With money on my mind, I ask about her personal gains explicitly, I want to know if she calculates exact amounts received, including an approximation with gifts. She does. “I actually have a notebook of all the money and gifts,” she says. “Well that and to keep the guys straight…You know what they are interested in and stuff so I can be a good conversationalist on meets…most of these guys are pretty lame.”

She has received $1,350 in addition to gifts and dinners. “It just helps you know…Like now, for example, I have a $900 cushion of cash in my safe. Plus it’s just nice to walk back in after a date and count the bills in your hand,” she makes the motion of fanning money and smiles at me and I can’t help but return her glee. It sounds incredible.

She likes the meals, too. Usually dates take her to higher end restaurants in the Springs or Manitou area. “One date took me to Blue Star, and it was a really awful date, but at the end of the day I had a fabulous dinner.”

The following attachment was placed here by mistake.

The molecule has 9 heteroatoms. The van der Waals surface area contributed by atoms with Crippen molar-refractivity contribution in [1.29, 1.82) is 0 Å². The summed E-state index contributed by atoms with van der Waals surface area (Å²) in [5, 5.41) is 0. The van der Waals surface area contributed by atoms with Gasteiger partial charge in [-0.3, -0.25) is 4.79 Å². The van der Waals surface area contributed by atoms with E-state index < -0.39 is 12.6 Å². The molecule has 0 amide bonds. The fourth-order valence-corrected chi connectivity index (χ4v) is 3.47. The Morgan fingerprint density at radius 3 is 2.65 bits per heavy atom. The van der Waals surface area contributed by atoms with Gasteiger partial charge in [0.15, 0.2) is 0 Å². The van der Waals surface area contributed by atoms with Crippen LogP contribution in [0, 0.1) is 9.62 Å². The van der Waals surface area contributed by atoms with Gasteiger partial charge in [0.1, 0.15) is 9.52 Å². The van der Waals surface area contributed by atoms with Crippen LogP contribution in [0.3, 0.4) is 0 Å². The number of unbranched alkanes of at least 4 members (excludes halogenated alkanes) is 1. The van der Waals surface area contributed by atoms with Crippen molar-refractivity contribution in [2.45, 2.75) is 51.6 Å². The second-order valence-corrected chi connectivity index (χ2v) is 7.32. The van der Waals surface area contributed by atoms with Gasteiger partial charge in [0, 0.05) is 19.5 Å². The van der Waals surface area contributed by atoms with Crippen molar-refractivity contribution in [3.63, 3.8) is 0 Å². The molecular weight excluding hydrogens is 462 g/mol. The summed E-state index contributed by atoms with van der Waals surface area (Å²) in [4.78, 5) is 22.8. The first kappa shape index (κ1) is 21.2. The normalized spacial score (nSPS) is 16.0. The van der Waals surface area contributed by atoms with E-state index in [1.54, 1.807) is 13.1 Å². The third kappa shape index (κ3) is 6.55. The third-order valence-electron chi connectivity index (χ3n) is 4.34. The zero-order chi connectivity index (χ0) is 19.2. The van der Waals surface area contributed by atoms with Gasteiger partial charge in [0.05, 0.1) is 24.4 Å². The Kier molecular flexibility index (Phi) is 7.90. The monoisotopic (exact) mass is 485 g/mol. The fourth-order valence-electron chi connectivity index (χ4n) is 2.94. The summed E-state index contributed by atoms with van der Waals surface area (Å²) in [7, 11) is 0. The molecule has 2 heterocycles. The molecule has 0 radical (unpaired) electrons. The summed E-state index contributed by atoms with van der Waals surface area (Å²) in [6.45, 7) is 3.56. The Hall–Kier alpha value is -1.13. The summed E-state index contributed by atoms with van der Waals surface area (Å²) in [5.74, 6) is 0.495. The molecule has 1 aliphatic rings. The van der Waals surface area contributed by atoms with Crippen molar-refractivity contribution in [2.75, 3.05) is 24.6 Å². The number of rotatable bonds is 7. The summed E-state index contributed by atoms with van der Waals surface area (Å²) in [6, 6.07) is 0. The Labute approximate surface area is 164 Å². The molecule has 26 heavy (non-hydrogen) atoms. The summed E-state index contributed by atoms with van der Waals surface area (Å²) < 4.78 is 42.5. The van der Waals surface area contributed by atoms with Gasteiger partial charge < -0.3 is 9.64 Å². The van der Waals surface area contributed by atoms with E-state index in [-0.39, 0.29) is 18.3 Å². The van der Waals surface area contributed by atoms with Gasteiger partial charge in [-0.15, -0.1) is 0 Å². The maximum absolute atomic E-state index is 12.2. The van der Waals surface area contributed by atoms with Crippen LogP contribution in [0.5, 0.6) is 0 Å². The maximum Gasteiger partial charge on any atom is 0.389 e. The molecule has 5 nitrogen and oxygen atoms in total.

“Must be better than Rastall,” I say, only half joking.

I ask her if she could recreate a date for me. It’s always better to take your own transportation to your public meeting place and she always brings mace. Next it transitions from precautionary preparations to more mundane dating strategy. “Midway through I usually take a break to reapply lipstick and perfume, decompress a little.” I ask her about specific dates. Did she have a favorite?

She does. One guy bet her that she couldn’t do the incline (a popular local hike) faster than him. If he won he could cut and style her hair any way that he wanted. She did a little probing and learned he envisioned a trim and to change the color to a deep red. She could live with that. If she won, then he would give her money for a gift of her choosing. She won handily. “I beat him by six minutes,” she said with an impish grin. “I figured six minutes is six hundred dollars.” She tells me at the top of the incline, he whipped out five hundreds and then told her he’d have to go to an ATM to get the last one.

Later, as we’re scrolling through some of her messages, we come to a particularly creepy message. It’s from a man much older than Girl.

50ShadesofCool to Girl:

“Didn’t know Amazon sold: Feeling like a princess, real men who know how to treat a lady, and wild screaming orgasms. Who knew? Bet those are expensive.”